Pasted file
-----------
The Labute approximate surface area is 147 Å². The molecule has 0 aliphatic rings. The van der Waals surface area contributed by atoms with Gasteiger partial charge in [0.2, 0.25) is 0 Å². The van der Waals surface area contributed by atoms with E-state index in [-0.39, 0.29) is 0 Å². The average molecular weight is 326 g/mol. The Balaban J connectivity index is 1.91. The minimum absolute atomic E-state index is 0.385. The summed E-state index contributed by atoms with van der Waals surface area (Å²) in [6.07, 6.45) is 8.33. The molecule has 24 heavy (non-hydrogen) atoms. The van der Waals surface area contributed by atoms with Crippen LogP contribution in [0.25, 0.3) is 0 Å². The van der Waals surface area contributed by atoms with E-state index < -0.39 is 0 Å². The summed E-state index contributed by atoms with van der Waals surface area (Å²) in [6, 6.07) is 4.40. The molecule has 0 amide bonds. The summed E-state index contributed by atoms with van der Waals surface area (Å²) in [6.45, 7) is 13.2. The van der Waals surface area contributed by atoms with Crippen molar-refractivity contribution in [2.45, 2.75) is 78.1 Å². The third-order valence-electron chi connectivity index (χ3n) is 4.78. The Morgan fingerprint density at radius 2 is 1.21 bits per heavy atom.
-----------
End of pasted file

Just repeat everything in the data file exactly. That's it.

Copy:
The Labute approximate surface area is 147 Å². The molecule has 0 aliphatic rings. The van der Waals surface area contributed by atoms with Gasteiger partial charge in [0.2, 0.25) is 0 Å². The van der Waals surface area contributed by atoms with E-state index in [-0.39, 0.29) is 0 Å². The average molecular weight is 326 g/mol. The Balaban J connectivity index is 1.91. The minimum absolute atomic E-state index is 0.385. The summed E-state index contributed by atoms with van der Waals surface area (Å²) in [6.07, 6.45) is 8.33. The molecule has 24 heavy (non-hydrogen) atoms. The van der Waals surface area contributed by atoms with Crippen LogP contribution in [0.25, 0.3) is 0 Å². The van der Waals surface area contributed by atoms with E-state index < -0.39 is 0 Å². The summed E-state index contributed by atoms with van der Waals surface area (Å²) in [6, 6.07) is 4.40. The molecule has 0 amide bonds. The summed E-state index contributed by atoms with van der Waals surface area (Å²) in [6.45, 7) is 13.2. The van der Waals surface area contributed by atoms with Crippen molar-refractivity contribution in [2.45, 2.75) is 78.1 Å². The third-order valence-electron chi connectivity index (χ3n) is 4.78. The Morgan fingerprint density at radius 2 is 1.21 bits per heavy atom.